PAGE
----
In a nod to clinical laboratories, which have helped bail out the federal government’s early failure to supply enough COVID-19 tests, the stimulus delayed planned rate cuts in 2021 likely to amount to tens of millions of dollars in revenue. Medicare officials have been at odds with the lab industry for years over rates for lab tests.
While other health care interests praised the bill, the laboratory trade association said it comes up short.
Just before the Senate passed the stimulus bill Wednesday, American Clinical Laboratory Association President Julie Khani slammed Congress for not designating funding to support labs. She said labs were in “an untenable situation, absorbing growing, uncompensated costs for testing specimens with no assurance that they will be appropriately or fairly reimbursed for all the tests they are performing.”
She added a not-so-veiled threat, saying: “If Congress fails to designate essential emergency funding for clinical laboratories to support our efforts, labs will be soon be forced to make difficult decisions about whether they can keep building the [testing] capacity our nation needs.”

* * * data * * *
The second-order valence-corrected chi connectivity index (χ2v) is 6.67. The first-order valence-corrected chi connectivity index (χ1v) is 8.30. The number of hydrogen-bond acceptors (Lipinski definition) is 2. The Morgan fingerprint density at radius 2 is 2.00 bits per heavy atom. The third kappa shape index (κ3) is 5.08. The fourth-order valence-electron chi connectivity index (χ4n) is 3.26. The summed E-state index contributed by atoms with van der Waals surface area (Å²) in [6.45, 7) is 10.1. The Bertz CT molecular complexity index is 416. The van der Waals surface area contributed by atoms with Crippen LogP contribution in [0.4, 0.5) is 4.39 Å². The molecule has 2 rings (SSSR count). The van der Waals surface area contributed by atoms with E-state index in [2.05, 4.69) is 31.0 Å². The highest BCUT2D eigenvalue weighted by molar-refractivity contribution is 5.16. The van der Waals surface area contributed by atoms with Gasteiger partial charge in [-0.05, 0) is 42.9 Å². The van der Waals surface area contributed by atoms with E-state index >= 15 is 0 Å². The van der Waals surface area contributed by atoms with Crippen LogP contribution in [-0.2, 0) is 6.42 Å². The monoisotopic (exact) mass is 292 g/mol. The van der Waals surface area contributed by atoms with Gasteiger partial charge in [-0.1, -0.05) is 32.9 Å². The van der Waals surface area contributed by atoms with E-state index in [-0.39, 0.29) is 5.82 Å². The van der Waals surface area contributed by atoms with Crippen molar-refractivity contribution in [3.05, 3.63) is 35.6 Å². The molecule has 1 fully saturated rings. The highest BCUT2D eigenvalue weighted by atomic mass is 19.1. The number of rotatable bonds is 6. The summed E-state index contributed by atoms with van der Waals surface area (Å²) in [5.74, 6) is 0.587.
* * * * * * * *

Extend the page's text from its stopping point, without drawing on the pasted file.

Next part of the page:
The lab association, in a statement to Kaiser Health News, said labs have absorbed “staggering” Medicare reimbursement cuts of as much as 30% for many common tests in recent years.
In public securities filings this year, lab giants Quest Diagnostics Inc. and Laboratory Corp of America Holdings, known as LabCorp, reported they expected rate cuts in 2020 totaling more than $150 million. LabCorp said it supported the views of the lab association. Quest did not respond to a request for comment.
While labs processing COVID-19 tests missed out on direct funding, they could be eligible for some of the $100 billion allocated for hospitals and other providers to cover their losses, congressional aides said.
And the stimulus measure states that even in the event a lab is out-of-network, health plans are expected to pay the price it sets — as long as the lab publishes that price online — or negotiate with the lab.